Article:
Royal Papworth Hospital uses new robot for thoracic surgery


  • By Moosumi Bakshi and Neve Gordon-Farley
  • BBC News, Cambridge

image source, Martin Giles/BBC

image caption,

Surgeon Adam Perright hopes more patients will benefit from robot-assisted surgery

Thoracic surgeons hope surgical robots will improve patient outcomes.

Cambridge’s Royal Papworth Hospital has announced the first use of Vercius in lung and chest surgery in the UK.

“This is very different from the traditional work we’ve done in the past,” said Adam Perright, who has started using the technology.

The robot mimics the joints of a human arm, allowing for more wrist rotation and allowing the surgeon to make small, precise incisions controlled from the console.

image source, Musumi Bakshi/BBC

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Adam Perright said being able to see everything in 3D makes you feel like you’re inside a patient’s chest

The clinical director, Perright, said that at the moment it is used only for certain patients, but in the future almost all thoracic surgery will be performed by robots.

“It’s a lot of fun, but mainly for the patient… All the complicated cases are done robotically, so again, smaller incisions and better pain control compared to open surgery.” , the results will be better,” he said.

Peryite was initially apprehensive about switching to new technology, but has learned to adapt.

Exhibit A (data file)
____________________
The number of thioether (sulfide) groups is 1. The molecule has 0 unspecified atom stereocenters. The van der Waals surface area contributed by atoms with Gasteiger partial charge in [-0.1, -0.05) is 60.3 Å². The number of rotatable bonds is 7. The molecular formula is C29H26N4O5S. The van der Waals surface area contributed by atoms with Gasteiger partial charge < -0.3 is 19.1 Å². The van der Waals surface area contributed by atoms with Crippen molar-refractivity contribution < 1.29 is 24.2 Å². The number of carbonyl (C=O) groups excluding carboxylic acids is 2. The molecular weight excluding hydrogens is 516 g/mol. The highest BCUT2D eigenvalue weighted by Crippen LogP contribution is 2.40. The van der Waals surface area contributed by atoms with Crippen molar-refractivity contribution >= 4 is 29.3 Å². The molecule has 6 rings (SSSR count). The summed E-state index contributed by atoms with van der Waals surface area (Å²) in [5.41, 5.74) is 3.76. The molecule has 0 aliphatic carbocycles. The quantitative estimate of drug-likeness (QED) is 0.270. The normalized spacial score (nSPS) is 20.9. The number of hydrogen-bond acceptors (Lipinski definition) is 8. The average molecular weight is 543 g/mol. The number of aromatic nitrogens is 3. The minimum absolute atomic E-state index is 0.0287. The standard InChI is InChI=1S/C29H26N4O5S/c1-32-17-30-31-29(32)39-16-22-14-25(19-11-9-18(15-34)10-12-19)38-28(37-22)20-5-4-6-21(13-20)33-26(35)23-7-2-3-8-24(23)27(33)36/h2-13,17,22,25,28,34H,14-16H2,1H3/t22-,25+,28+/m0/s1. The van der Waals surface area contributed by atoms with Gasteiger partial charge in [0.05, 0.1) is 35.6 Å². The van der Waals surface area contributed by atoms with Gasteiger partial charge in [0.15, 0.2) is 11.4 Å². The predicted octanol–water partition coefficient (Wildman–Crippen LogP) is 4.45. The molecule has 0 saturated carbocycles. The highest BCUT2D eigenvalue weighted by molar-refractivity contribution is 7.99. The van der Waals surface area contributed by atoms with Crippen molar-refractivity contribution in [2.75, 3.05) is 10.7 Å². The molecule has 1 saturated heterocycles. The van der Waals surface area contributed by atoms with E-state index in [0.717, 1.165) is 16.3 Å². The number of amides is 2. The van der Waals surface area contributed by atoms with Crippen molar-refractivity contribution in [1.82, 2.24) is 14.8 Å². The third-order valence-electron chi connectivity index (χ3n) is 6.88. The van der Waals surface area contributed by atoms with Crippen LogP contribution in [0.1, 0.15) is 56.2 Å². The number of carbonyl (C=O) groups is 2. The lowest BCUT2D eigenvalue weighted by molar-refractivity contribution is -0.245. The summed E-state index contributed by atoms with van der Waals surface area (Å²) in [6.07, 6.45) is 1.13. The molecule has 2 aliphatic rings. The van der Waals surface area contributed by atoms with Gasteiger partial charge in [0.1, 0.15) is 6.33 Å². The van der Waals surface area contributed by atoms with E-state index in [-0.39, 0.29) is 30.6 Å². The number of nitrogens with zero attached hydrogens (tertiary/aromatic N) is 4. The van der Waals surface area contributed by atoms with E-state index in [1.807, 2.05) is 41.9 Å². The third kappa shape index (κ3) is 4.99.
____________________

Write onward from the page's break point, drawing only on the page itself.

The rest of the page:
“After years of operating on patients with proprietary technology, we need to completely switch to a new technology,” he said.

“But the good thing about robotic surgery is that it is very easy to learn and adapt quickly.”

“I didn’t expect this”

image source, Musumi Bakshi/BBC

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Serena Newton was surprised to learn her surgery was performed by a robot

Selina Newton was told the afternoon before her surgery that the surgery to remove part of her lung would be performed by a surgeon and a robot.

“Surprisingly, I feel so much better. It’s been a little over three weeks since the surgery. Obviously, it’s a little bit, but I’m feeling really good. I didn’t expect this.”

The 61-year-old has been discharged from the hospital after three days and returned to management.

“From my point of view, it should be done, whether it is the best way to go, and it sounded like a very innovative way to do thoracic surgery, so I had no idea what to do about it. I had no hesitation.”

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